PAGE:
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Monitoring the Threat of Antimicrobial Resistance (AMR)


Article by Susan Chung, Marketing Manager, Macrogen Laboratories

Antimicrobial resistance (AMR) may be the largest global threat that nobody knows about. According to the Centers for Disease Control and Prevention (CDC), at least two million people get an antibiotic-resistant infection in the U.S. every year, and at least 23,000 of them die.

Individuals may contract these antibiotic-resistant infections while receiving healthcare, or out in their communities. Common examples include:

  • Gonorrhea
  • Tuberculosis (TB)
  • Foodborne infections

Antibiotic resistance means bacteria have become resistant to the drugs designed to kill them. Increasingly, germs are looking for ways to survive, and they share their resistance with one another. Germs are adapting quickly, which means humans must work to stay at least one step ahead.

The U.S., the European Union, and several other countries have been discussing the rise and spread of AMR for many years. For fiscal year 2018, Congress appropriated $168 million for the CDC to fight antibiotic resistance.

Antibiotic-resistant infections often require extended hospital stays, and are sometimes impossible to treat. Some bacteria are resistant to the antibiotics that doctors commonly use during important procedures such as organ transplants, cancer therapy, diabetes, asthma, and many more.

In addition to healthcare, AMR is impacting veterinary medicine and agriculture at an alarming rate. Farm animals are exposed to a significant amount of antimicrobials. We expect that they carry many of these dangerous AMR genes, and often transmit them to humans through food and contact with the environment.

Overuse of antibiotics for people and animals is only accelerating the progress of AMR. Antimicrobials are often given to animals and fish to promote growth, and they’re unnecessarily given to humans to treat viral infections like colds. This practice only makes it more difficult for researchers to keep up with the spread of antibiotic-resistant pathogens.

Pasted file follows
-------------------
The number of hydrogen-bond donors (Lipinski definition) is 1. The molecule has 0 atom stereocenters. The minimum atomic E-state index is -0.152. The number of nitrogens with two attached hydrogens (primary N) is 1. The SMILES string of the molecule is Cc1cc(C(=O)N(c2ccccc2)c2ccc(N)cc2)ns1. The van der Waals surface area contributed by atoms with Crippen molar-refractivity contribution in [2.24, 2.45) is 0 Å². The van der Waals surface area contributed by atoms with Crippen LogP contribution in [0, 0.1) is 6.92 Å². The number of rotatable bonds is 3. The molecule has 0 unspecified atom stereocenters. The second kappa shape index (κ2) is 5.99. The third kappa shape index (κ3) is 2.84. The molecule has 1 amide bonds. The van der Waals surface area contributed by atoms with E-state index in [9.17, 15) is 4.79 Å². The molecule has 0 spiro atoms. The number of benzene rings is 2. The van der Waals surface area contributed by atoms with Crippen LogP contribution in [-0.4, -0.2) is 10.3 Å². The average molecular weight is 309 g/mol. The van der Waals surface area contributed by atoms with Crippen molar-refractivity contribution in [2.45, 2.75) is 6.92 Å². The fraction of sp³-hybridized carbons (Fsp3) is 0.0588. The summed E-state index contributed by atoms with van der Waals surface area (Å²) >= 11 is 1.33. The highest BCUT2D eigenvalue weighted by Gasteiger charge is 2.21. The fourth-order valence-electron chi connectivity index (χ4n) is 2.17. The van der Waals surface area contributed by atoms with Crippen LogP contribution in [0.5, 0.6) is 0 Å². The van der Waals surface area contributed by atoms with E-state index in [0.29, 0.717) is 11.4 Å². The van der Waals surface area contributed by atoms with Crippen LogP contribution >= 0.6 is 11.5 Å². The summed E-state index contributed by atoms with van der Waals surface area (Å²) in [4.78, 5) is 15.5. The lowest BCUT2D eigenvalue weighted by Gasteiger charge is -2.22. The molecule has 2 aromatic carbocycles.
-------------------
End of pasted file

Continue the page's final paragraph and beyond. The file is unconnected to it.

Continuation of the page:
Searching for Solutions

Thankfully, advances in DNA sequencing technology are allowing us to monitor the spread and distribution of antibiotic-resistant infections. One of the key pillars to the CDC’s Antibiotic Resistance (AR) Solutions Initiative is whole genome sequencing (WGS). By identifying and isolating genetic variations, experts are able to confirm, predict, and explain a patient’s responsiveness to treatment.

Since time is of the essence with AMR, next-generation sequencing (NGS) technologies are increasingly being used to predict antibiotic resistance of bacteria. Labs such as Macrogen Corp are using NGS to process and decode the entire human genome in a matter of days. Determining the sequences of genomes, and the plasmids they host, allows researchers to profile the microorganisms, and detect the potential of antimicrobial activities all in one single experiment.

It is with this type of rapid detection and faster responses to outbreaks and emerging resistance that we can contain and control the spread of AMR. With NGS technologies, researchers can quickly and effectively monitor results in clinics, food, and food-producing animals. The technology provides a complete set of data on genetic material in an analyzed sample, and it is producing the information faster and more affordable than ever before.

Having in-depth results in such a short period of time is revolutionizing our understanding of exactly how bacteria become resistant to antibiotics. NGS technology enables clinicians and researchers to discover a greater volume of submicroscopic genetic mutations in our DNA. We are consistently gaining a deeper understanding of targeted DNA regions, and are able to build up our database of the genes known to be resistant to antibiotics.

Even the most common infections may turn into deadly diseases if AMR continues to spread. It is with comprehensive NGS technologies that we will be able to be able to stay ahead of these dangerous germs, predicting their adaptations and maintaining the availability of reliable antibiotics.

For more information visit Macrogen Corp. , Tel +1 301-251-1007 or use the Request Information button below.


    

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Date Published: 9th November 2018

Source article link: Macrogen Corp.


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